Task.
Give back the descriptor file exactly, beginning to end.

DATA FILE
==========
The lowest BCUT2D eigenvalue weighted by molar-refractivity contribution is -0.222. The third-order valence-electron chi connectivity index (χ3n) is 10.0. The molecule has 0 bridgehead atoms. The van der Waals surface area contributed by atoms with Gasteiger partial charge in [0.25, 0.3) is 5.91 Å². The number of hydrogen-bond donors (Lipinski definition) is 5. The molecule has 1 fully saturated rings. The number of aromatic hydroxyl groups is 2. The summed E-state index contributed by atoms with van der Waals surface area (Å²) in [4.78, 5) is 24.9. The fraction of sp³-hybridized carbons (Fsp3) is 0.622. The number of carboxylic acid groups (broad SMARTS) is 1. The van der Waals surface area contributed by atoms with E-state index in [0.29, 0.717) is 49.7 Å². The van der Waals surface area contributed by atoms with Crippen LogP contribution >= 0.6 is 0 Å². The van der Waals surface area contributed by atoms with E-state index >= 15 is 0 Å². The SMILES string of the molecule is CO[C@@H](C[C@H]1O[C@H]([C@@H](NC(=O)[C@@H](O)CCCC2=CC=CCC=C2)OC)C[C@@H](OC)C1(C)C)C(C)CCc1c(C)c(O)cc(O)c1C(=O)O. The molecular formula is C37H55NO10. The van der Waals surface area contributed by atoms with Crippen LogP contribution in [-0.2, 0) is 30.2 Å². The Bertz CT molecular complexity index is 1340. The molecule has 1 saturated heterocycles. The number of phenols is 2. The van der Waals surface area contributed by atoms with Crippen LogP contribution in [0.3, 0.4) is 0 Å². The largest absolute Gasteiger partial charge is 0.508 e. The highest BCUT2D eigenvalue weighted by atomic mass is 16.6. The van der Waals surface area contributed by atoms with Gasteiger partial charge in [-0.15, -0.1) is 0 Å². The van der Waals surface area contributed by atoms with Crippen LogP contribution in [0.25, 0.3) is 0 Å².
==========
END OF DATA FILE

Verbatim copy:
The lowest BCUT2D eigenvalue weighted by molar-refractivity contribution is -0.222. The third-order valence-electron chi connectivity index (χ3n) is 10.0. The molecule has 0 bridgehead atoms. The van der Waals surface area contributed by atoms with Gasteiger partial charge in [0.25, 0.3) is 5.91 Å². The number of hydrogen-bond donors (Lipinski definition) is 5. The molecule has 1 fully saturated rings. The number of aromatic hydroxyl groups is 2. The summed E-state index contributed by atoms with van der Waals surface area (Å²) in [4.78, 5) is 24.9. The fraction of sp³-hybridized carbons (Fsp3) is 0.622. The number of carboxylic acid groups (broad SMARTS) is 1. The van der Waals surface area contributed by atoms with E-state index in [0.29, 0.717) is 49.7 Å². The van der Waals surface area contributed by atoms with Crippen LogP contribution >= 0.6 is 0 Å². The van der Waals surface area contributed by atoms with E-state index >= 15 is 0 Å². The SMILES string of the molecule is CO[C@@H](C[C@H]1O[C@H]([C@@H](NC(=O)[C@@H](O)CCCC2=CC=CCC=C2)OC)C[C@@H](OC)C1(C)C)C(C)CCc1c(C)c(O)cc(O)c1C(=O)O. The molecular formula is C37H55NO10. The van der Waals surface area contributed by atoms with Crippen LogP contribution in [-0.2, 0) is 30.2 Å². The Bertz CT molecular complexity index is 1340. The molecule has 1 saturated heterocycles. The number of phenols is 2. The van der Waals surface area contributed by atoms with Crippen LogP contribution in [0.3, 0.4) is 0 Å². The largest absolute Gasteiger partial charge is 0.508 e. The highest BCUT2D eigenvalue weighted by atomic mass is 16.6. The van der Waals surface area contributed by atoms with Gasteiger partial charge in [-0.15, -0.1) is 0 Å². The van der Waals surface area contributed by atoms with Crippen LogP contribution in [0.25, 0.3) is 0 Å².